million in 2008 on "monetary and economic policy," money
spent on analysis, research, data gathering, and studies on market
structure; $433 million is budgeted for 2009.
That's a lot
of money for a relatively small number of economists. According
to the American Economic Association, a total of only 487 economists
list "monetary policy, central banking, and the supply of money
and credit," as either their primary or secondary specialty;
310 list "money and interest rates"; and 244 list "macroeconomic
policy formation [and] aspects of public finance and general policy."
The National Association of Business Economists tells HuffPost that
611 of its roughly 2,400 members are part of their "Financial
Roundtable," the closest way they can approximate a focus on
monetary policy and central banking.
Auerbach, a former investigator with the House banking committee,
spent years looking into the workings of the Fed and published much
of what he found in the 2008 book, Deception
and Abuse at the Fed. A chapter in that book, excerpted
here, provided the impetus for this investigation.
that in 1992, roughly 968 members of the AEA designated "domestic
monetary and financial theory and institutions" as their primary
field, and 717 designated it as their secondary field. Combining
his numbers with the current ones from the AEA and NABE, it's fair
to conclude that there are something like 1,000 to 1,500 monetary
economists working across the country. Add up the 220 economist
jobs at the Board of Governors along with regional bank hires and
contracted economists, and the Fed employs or contracts with easily
500 economists at any given time. Add in those who have previously
worked for the Fed or who hope to one day soon and
you've accounted for a very significant majority of the field.
that the "problems associated with the Fed's employing or contracting
with large numbers of economists" arise "when these economists
testify as witnesses at legislative hearings or as experts at judicial
proceedings, and when they publish their research and views on Fed
policies, including in Fed publications."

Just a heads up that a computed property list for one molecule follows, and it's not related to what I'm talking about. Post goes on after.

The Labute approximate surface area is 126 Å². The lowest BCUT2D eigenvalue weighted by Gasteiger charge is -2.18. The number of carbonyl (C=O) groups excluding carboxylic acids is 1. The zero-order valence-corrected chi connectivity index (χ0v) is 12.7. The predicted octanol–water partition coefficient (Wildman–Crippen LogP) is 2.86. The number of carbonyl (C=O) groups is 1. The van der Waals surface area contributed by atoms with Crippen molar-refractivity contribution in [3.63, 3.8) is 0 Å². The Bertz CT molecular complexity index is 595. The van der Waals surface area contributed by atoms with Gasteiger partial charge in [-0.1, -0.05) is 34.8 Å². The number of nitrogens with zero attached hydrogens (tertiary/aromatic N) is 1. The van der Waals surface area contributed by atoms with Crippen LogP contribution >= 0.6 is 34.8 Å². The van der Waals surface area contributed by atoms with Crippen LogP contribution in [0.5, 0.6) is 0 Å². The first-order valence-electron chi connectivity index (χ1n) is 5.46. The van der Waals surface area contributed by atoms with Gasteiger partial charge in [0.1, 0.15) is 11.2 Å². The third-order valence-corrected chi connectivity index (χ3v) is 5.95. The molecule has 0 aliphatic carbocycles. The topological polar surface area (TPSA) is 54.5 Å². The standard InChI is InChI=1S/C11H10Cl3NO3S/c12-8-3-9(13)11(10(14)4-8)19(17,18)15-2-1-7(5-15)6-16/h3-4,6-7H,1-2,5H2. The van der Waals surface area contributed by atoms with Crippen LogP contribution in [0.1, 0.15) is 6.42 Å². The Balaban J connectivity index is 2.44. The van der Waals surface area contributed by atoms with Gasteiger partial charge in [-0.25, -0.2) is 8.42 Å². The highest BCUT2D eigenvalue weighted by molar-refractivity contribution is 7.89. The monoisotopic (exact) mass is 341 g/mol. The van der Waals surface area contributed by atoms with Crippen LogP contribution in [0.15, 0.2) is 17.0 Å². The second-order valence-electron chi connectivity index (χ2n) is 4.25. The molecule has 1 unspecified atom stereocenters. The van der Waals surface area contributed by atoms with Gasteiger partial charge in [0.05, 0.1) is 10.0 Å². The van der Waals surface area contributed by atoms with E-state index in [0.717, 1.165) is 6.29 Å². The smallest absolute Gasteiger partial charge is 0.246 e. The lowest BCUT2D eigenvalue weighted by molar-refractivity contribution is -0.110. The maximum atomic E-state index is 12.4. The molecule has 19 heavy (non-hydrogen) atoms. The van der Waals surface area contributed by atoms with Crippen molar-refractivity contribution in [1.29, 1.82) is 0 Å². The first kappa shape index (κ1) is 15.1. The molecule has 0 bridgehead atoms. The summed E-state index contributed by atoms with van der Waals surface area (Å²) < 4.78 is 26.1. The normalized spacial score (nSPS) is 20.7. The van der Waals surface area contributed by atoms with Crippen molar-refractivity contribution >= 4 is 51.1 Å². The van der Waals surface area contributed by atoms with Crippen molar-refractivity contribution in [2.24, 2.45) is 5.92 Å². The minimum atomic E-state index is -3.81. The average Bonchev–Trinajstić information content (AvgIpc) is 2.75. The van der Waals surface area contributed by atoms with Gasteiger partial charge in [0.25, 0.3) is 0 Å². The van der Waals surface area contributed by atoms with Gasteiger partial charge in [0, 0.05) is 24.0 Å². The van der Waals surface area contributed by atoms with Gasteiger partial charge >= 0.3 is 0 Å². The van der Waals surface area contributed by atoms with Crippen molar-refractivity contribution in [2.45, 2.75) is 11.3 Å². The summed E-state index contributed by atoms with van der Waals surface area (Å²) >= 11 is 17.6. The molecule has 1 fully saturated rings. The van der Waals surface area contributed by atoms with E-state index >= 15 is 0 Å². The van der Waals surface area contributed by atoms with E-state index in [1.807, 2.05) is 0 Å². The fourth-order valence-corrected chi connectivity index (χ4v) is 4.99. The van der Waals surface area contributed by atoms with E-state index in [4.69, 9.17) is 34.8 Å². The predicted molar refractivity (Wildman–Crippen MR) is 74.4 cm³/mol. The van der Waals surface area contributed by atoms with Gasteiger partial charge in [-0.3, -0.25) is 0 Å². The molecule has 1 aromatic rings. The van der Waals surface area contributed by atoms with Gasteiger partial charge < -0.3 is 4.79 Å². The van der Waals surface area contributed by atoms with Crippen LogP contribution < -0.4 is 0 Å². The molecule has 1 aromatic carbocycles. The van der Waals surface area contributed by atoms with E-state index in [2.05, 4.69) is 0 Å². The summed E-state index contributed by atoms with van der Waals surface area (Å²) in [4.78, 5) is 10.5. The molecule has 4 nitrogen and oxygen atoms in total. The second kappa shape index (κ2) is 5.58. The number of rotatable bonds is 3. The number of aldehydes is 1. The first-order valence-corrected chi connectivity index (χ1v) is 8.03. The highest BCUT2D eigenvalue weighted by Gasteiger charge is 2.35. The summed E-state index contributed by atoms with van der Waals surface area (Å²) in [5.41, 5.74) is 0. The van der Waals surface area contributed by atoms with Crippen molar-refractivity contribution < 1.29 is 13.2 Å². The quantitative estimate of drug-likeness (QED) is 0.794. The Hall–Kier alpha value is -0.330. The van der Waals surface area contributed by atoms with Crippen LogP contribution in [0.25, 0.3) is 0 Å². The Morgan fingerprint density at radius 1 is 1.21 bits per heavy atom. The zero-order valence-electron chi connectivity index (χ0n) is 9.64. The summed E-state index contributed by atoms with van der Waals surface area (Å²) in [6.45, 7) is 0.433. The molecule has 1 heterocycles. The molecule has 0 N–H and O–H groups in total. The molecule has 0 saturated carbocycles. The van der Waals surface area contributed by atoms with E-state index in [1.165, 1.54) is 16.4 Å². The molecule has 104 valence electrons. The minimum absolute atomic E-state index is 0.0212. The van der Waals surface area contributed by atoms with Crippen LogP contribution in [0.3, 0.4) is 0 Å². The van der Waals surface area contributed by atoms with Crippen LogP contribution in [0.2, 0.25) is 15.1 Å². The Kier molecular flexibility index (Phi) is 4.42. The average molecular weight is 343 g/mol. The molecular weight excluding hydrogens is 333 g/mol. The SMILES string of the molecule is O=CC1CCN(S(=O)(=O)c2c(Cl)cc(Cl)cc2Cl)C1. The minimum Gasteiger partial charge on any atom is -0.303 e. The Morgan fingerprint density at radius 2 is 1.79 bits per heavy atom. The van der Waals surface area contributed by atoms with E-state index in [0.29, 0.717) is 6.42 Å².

On The Payroll
The Fed keeps
many of the influential editors of prominent academic journals on
its payroll. It is common for a journal editor to review submissions
dealing with Fed policy while also taking the bank's money. A HuffPost
review of seven top journals found that 84 of the 190 editorial
board members were affiliated with the Federal Reserve in one way
publish an article critical of the Fed with an editor who works
for the Fed," says Galbraith. And the journals, in turn, determine
which economists get tenure and what ideas are considered respectable.
industry has similarly worked to control key medical journals, but
that involves several companies. In the field of economics, it's
just the Fed.
Being on the
Fed payroll isn't just about the money, either. A relationship with
the Fed carries prestige; invitations to Fed conferences and offers
of visiting scholarships with the bank signal a rising star or an
economist who has arrived.
with the Fed have become the oxygen of academic life for monetary
economists. "It's very important, if you are tenure track and
don't have tenure, to show that you are valued by the Federal Reserve,"
says Jane D'Arista, a Fed critic and an economist with the Political
Economy Research Institute at the University of Massachusetts, Amherst.
editor in chief of the Journal of Monetary Economics and a visiting
scholar at the Richmond Federal Reserve Bank, dismisses the notion
that his journal was influenced by its Fed connections. "I
think that the suggestion is a silly one, based on my own experience
at least," he wrote in an e-mail. (His full response is at
a Fed critic, has seen the Fed's influence on academia first hand.
He and co-authors Olivier Giovannoni and Ann Russo found that in
the year before a presidential election, there is a significantly
tighter monetary policy coming from the Fed if a Democrat is in
office and a significantly looser policy if a Republican is in office.
The effects are both statistically significant, allowing for controls,
and economically important.
a paper with their findings to the Review of Economics and Statistics
in 2008, but the paper was rejected. "The editor assigned to